years ago. Amstrad, he says, have no Sinclair rights of any sort. Other
than use of the Sinclair ROM in the US, all control of copyright is now
Sinclair Research!

Can anyone confirm this, and if so, whom does one contact in Sinclair
Research?

This does not fit in with what Cliff Lawson has said.

Brian

unread,
Sep 23, 1999, 3:00:00 AM9/23/99
to
Tony Firshman <to...@firshman.demon.co.uk> wrote in message
news:DAhYdcAJ...@firshman.demon.co.uk...

> There has been a thread on Amstrad Sinclair copyrights in the ql_users
> mailing list.
>
> A US trader (John Rish) says that as far as he is concerned, all the
> Amstrad owned Sinclair copyrights reverted to Sinclair Research 2
> years ago.

Does he give any justification for this opinion.

Frankly, I'd rather take the word of someone from Amstrad who has checked
with their legal department than someone who suddenly comes up with a fairly
unlikely proposition.

--
Brian

Tony Firshman

unread,
Sep 23, 1999, 3:00:00 AM9/23/99
to
In article <938068471.25068.0...@news.demon.co.uk>, Brian
<br...@spheroid.demon.co.uk> writes

>Tony Firshman <to...@firshman.demon.co.uk> wrote in message
>news:DAhYdcAJ...@firshman.demon.co.uk...
>> There has been a thread on Amstrad Sinclair copyrights in the ql_users
>> mailing list.
>>
>> A US trader (John Rish) says that as far as he is concerned, all the
>> Amstrad owned Sinclair copyrights reverted to Sinclair Research 2
>> years ago.
>
>Does he give any justification for this opinion.
He bought the rights to use of Sinclair ROMs in the US maybe 10 years
ago, and has lawyers behind him (8-)#

>
>Frankly, I'd rather take the word of someone from Amstrad who has checked
>with their legal department than someone who suddenly comes up with a fairly
>unlikely proposition.
It seems John Rish only forwarded a comment from Frank Davis
<fda...@iquest.net> :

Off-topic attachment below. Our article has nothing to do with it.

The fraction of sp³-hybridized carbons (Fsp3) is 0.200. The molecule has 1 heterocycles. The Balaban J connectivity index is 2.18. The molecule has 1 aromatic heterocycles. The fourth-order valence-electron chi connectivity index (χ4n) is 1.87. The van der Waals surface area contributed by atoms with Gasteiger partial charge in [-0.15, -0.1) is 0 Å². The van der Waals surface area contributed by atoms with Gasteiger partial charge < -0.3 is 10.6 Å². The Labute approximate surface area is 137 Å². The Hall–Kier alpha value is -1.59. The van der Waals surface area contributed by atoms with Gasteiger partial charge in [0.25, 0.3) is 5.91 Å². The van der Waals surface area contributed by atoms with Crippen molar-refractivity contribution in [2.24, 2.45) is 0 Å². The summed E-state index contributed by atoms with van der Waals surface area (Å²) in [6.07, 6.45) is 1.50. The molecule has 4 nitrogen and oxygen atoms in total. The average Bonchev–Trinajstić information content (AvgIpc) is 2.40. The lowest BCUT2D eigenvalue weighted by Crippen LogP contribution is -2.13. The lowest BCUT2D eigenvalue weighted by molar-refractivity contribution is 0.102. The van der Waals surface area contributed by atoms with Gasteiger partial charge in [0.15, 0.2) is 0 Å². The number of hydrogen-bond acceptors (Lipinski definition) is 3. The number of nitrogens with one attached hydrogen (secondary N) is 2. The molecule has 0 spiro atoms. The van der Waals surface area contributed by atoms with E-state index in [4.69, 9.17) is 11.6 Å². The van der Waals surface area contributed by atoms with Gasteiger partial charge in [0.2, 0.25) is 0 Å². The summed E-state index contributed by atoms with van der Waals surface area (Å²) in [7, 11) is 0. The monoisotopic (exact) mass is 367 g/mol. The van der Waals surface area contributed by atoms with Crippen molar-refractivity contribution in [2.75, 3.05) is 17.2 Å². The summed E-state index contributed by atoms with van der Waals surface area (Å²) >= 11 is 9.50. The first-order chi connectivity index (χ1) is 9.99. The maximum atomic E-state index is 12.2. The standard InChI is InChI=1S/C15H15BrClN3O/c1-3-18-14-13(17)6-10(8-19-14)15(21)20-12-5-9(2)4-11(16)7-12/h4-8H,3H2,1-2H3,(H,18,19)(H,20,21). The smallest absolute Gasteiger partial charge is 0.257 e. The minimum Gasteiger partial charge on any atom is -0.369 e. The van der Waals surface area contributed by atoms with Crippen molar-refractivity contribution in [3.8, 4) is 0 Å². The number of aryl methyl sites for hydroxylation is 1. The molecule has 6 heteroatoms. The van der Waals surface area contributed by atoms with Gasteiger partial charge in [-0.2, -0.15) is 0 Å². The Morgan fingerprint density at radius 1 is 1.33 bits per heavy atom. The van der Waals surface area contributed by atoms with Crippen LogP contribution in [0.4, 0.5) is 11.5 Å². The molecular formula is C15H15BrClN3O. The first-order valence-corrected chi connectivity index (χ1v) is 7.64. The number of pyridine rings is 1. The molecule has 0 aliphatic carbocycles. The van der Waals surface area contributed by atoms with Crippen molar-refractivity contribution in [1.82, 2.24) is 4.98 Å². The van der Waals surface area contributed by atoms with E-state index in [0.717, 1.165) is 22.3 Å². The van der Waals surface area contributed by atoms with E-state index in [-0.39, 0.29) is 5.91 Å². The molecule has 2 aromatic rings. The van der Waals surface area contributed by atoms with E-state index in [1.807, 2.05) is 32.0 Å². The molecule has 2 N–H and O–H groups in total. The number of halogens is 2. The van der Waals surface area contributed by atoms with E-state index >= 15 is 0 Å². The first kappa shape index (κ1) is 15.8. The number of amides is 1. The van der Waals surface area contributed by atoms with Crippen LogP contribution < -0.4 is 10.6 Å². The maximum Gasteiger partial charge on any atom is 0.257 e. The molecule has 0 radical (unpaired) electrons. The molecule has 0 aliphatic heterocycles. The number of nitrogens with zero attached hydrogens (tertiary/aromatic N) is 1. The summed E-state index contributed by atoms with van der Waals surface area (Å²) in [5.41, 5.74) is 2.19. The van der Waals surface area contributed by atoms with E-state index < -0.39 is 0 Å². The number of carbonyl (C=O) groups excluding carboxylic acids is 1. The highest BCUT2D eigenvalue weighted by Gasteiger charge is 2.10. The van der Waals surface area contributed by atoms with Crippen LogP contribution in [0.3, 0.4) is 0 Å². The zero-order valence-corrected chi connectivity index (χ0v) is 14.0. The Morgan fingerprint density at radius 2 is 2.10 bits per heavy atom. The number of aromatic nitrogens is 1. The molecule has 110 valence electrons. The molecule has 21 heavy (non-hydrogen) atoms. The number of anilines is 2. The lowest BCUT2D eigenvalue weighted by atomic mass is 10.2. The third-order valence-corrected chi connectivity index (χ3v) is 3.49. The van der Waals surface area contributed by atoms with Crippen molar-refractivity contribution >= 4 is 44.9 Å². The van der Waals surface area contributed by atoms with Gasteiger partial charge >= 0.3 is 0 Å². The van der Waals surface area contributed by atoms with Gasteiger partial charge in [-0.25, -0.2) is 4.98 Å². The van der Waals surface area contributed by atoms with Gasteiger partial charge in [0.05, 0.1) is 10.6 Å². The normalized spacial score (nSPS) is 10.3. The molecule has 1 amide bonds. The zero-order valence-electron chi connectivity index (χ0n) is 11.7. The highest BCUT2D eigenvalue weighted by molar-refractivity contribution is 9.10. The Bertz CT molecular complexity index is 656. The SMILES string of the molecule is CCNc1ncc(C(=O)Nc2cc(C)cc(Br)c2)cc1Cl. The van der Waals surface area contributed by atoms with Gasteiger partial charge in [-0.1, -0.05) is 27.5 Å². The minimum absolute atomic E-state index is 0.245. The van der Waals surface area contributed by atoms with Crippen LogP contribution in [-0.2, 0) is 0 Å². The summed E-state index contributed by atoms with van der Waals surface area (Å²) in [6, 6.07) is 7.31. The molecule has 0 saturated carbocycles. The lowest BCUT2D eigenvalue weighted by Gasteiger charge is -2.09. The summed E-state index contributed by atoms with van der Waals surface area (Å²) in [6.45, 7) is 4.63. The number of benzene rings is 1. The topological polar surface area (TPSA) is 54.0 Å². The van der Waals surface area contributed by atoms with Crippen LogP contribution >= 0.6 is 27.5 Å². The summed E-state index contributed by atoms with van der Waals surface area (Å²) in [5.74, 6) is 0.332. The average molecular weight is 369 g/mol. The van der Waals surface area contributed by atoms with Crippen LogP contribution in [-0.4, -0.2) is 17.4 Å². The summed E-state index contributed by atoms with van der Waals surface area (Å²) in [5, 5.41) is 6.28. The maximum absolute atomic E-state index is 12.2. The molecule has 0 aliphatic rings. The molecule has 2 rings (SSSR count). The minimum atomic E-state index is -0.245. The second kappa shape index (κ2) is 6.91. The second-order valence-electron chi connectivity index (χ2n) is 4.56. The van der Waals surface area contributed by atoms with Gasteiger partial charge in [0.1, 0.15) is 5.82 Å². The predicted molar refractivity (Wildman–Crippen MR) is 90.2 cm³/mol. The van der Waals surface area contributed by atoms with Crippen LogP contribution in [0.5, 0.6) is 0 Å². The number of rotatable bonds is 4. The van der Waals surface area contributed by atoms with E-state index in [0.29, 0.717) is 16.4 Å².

>That is simple to answer and if people had been paying attention they
>would
>have known. Amstrad does not at this time and for the last 3-4
>years...own
>any Sinclair copyright. They cannot give anyone permission to do
>anything.
>All of those rights reverted back to old Sir clive. If they want rights
>other than North America, they just have to talk to Sir Clive. Where do
>they
>get this amstrad crap? That was broadly announced when their rights
>expired
>as they did not buy them throughout the patent and copyright periods,
>only for a set time.

I would love to know from Frank _where_ that was 'broadly announced'
No-one in comp.sys.sinclair has mentioned that. I assumed it was just
the Sinclair name itself, hence the appearance of the MW/FM ear!

However even Cliff Lawson seems to have doubts about the QL rights.

Ian Collier

unread,
Sep 23, 1999, 3:00:00 AM9/23/99
to
Andrew Owen entertained comp.sys.sinclair with the following story:
> the essence of a written constitution is
>that it should be difficult to change (like the US one)

Hmm, that's why they have all those Amendments, then... <g>

(I wonder if anyone in the US has ever claimed their rights under a bit of
the constitution that didn't get amended. (-: )

Brian

unread,
Sep 23, 1999, 3:00:00 AM9/23/99